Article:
to themselves

123 128 Anxiety universal. The unhappiness of a

77 The learned seldom despised but when they

wit and a fine lady .


deserve contempt

124 129 The folly of cowardice and inactivity

. 201

78 The power of novelty. Mortality too fami 130 The history of a beauty ·

liar to raise apprehensions

125 131 Desire of gain the general passion


79 A suspicious man justly suspected 127 | 132 The difficulty of educating a young noble-

80 Variety necessary to happiness. A Winter


128 133 The miseries of a beauty defaced


81 The great rule of action. Debts of justice 134 Idleness an anxious and miserable state

to be distinguished from debts of charity 129 135 The folly of annual retreats into the country 209

82 The virtuoso's account of his rarities · 131 136 The meanness and mischief of indiscrimi-

83 The virtuoso's curiosity justified . . 132

nate dedication


84 A young lady's impatience of control 134 137 The necessity of literary courage


85 The mischiefs of total idleness

135 138 Original characters to be found in the coun-

86 The danger of succeeding a great author:

try. The character of Mrs. Busy 213

An introduction to a criticism on Milton's 139 A critical examination of Samson Agonistes 215


137 140 The criticism continued


87 The reasons why advice is generally inef 141 The danger of attempting wit in conversa-



tion. The character of Papilius


88 A criticism on Milton's versification. Eli 142 An account of squire Bluster


sions dangerous in English poetry

140 143 The criterions of plagiarism


89 The luxury of vain imagination

. 141 144 The difficulty of raising reputation. The

90 The pauses in English poetry adjusted 143

various species of detractors


91 The conduct of patronage, an allegory 144 145 Petty writers not to be despised


92 The accommodation of sound to sense, often 146 An account of an author travelling in quest



of his own character. The uncertainty

93 The prejudices and caprices of criticism 148

of fame

94 An inquiry how far Milton has accommo 147 The courtier's esteem of assurance


dated the sound to the sense

149 148 The cruelty of parental tyranny


95 The history of Pertinax, the sceptic

151 149 Benefits not always entitled 10 gratitude 230

96 Truth, falsehood, and fiction, an allegory · 152 150 Adversity useful to the acquisition of know-

97 Advice to unmarried ladies




98 The necessity of cultivating politeness 156 151 The Climacterics of the mind


99 The pleasures of private friendship. The 152 Criticism on epistolary writings

necessity of similar dispositions 157 153 The treatment incurred by loss of fortune 235

100 Modish pleasures

158 154 The inefficacy of genius without learning • 237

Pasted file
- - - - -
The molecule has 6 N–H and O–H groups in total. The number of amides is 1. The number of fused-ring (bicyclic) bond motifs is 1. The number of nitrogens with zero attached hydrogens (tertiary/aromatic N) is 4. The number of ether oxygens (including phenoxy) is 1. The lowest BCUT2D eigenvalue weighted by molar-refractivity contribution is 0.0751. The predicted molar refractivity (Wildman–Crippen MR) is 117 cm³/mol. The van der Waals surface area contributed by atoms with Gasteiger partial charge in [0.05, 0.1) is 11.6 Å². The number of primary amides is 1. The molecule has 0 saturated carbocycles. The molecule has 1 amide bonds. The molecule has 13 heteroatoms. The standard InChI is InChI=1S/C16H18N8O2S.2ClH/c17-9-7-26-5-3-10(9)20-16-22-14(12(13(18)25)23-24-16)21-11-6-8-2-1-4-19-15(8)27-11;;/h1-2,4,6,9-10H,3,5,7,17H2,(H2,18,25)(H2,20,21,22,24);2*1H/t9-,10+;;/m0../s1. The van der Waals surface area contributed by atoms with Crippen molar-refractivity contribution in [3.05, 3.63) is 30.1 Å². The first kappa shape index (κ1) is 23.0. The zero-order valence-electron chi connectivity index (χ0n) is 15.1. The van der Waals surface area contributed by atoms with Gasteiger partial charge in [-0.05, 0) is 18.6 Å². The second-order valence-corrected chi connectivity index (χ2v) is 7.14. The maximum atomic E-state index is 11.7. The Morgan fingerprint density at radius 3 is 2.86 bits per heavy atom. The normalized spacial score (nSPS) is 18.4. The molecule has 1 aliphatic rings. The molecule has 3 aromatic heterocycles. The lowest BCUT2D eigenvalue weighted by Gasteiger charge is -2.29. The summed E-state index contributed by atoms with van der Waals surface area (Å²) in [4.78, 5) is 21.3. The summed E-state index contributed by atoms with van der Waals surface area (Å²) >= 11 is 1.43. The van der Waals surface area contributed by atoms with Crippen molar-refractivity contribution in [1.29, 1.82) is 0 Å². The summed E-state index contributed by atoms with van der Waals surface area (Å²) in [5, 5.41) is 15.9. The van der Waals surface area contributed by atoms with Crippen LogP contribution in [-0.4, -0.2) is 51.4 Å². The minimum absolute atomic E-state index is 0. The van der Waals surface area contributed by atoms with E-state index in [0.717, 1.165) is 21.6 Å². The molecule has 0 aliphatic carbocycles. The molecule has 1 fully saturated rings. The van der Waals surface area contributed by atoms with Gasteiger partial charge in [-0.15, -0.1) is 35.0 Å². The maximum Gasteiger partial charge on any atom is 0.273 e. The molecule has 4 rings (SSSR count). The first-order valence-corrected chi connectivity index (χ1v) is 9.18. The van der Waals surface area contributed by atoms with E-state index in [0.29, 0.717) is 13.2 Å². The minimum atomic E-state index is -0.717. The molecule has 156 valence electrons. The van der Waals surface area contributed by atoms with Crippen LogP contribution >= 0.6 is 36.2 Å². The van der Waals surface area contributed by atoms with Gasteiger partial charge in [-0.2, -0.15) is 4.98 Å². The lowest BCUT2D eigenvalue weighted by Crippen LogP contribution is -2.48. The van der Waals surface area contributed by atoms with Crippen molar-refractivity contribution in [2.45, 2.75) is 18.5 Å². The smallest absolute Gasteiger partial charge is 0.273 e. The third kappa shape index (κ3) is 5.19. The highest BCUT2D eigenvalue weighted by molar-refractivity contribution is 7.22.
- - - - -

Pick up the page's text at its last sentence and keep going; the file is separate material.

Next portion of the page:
101 A proper audience necessary to a wit 159 155 The usefulness of advice. The danger of

102 The voyage of life.

161 habits. The necessity of reviewing life 238

103 The prevalence of curiosity. The charac 156 The laws of writing not always indisputable.

ter of Nugaculus

162 Reflections on tragi-comedy


104 The original of flattery. The meanness of 157 The scholar's complaint of his own bashful-

venal praise



105 The universal register, a dream

165 158 Rules of writing drawn from examples

106 The vanity of an author's expectations.

Those examples often mistaken


Reasons wiiy good authors are sometimes 159 The nature and remedies of bashfulness 244

neglected .

167 160 Rules for the choice of associates


107 Properantia's hopes of a year of confusion. 161 The revolutions of a garret


The misery of prostituies

168 162 Old men in danger of falling into pupilage.

108 Life sufficient to all purposes if well em-

The conduct of Thrasybulus



170 163 The mischiefs of following a patron


109 The education of a fop

171 164 Praise universally desired. The failings of

110 Repentance stated and explained. Retire-

eminent men often imitated


ment and abstinence useful to repentance 173 165 The impotence of wealth.

The visit of

111 Youth made unfortunate by its haste and

Serotinus to the place of his nativity 252


174 166 Favours not easily gained by the


112 Too much nicety not to be indulged. The 167 The marriage of Hymenæus and Tranquilla 254

character of Eriphile

176 168 Poetry debased by mean expressions. An

113 The history of Hymenæus's courtship

177 example from Shakspeare


114 The necessity of proportioning punishments 169 Labour necessary to excellence


to crimes

179 170 The history of Miscella debauched by her

115 The sequel of Hymenæus's courtship




116 The young trader's attempt at politeness

182 171 Miscella's description of the life of a pros-

117 The advantages of living in a garret .




118 The narrowness of fame

185 172 The effect of sudden riches upon the man-

119 Tranquillo's account of her lovers opposed

to Hymenæus

187| 173 Unreasonable fears of pedantry


120 'The history of Almamoulin, the son of 174 The mischiefs of unbounded raillery. His-



tory of Dicaculus


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175 Che majority are wicked

265 107 Why is the world divided by such difference